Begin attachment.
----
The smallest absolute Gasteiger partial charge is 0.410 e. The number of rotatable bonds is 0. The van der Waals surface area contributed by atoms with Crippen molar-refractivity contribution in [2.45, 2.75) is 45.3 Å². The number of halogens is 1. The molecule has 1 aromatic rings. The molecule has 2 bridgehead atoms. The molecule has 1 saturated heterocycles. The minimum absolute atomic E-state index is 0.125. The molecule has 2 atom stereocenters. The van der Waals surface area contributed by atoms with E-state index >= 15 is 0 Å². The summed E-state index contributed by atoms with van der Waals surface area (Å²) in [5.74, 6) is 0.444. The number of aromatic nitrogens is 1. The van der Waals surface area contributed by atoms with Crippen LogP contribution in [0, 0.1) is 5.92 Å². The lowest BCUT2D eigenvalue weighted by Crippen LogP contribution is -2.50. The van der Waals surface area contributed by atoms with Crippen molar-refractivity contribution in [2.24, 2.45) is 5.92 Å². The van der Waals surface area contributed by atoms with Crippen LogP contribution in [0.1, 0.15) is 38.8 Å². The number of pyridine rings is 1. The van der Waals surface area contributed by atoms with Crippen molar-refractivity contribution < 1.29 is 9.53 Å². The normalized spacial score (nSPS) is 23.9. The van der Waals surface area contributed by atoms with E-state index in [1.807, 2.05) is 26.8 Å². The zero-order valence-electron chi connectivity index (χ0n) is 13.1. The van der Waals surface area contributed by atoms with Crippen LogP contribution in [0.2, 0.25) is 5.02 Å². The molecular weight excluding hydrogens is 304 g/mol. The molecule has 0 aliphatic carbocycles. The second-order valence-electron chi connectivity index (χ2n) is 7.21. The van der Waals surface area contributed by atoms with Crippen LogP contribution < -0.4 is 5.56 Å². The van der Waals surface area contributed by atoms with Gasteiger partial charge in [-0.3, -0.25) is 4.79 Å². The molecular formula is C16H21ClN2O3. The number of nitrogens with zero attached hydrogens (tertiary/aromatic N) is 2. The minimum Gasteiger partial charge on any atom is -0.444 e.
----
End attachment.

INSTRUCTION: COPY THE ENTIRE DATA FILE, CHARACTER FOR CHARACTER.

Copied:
The smallest absolute Gasteiger partial charge is 0.410 e. The number of rotatable bonds is 0. The van der Waals surface area contributed by atoms with Crippen molar-refractivity contribution in [2.45, 2.75) is 45.3 Å². The number of halogens is 1. The molecule has 1 aromatic rings. The molecule has 2 bridgehead atoms. The molecule has 1 saturated heterocycles. The minimum absolute atomic E-state index is 0.125. The molecule has 2 atom stereocenters. The van der Waals surface area contributed by atoms with E-state index >= 15 is 0 Å². The summed E-state index contributed by atoms with van der Waals surface area (Å²) in [5.74, 6) is 0.444. The number of aromatic nitrogens is 1. The van der Waals surface area contributed by atoms with Crippen LogP contribution in [0, 0.1) is 5.92 Å². The lowest BCUT2D eigenvalue weighted by Crippen LogP contribution is -2.50. The van der Waals surface area contributed by atoms with Crippen molar-refractivity contribution in [2.24, 2.45) is 5.92 Å². The van der Waals surface area contributed by atoms with Crippen LogP contribution in [0.1, 0.15) is 38.8 Å². The number of pyridine rings is 1. The van der Waals surface area contributed by atoms with Crippen molar-refractivity contribution < 1.29 is 9.53 Å². The normalized spacial score (nSPS) is 23.9. The van der Waals surface area contributed by atoms with E-state index in [1.807, 2.05) is 26.8 Å². The zero-order valence-electron chi connectivity index (χ0n) is 13.1. The van der Waals surface area contributed by atoms with Crippen LogP contribution in [0.2, 0.25) is 5.02 Å². The molecular weight excluding hydrogens is 304 g/mol. The molecule has 0 aliphatic carbocycles. The second-order valence-electron chi connectivity index (χ2n) is 7.21. The van der Waals surface area contributed by atoms with Crippen LogP contribution < -0.4 is 5.56 Å². The van der Waals surface area contributed by atoms with Gasteiger partial charge in [-0.3, -0.25) is 4.79 Å². The molecular formula is C16H21ClN2O3. The number of nitrogens with zero attached hydrogens (tertiary/aromatic N) is 2. The minimum Gasteiger partial charge on any atom is -0.444 e.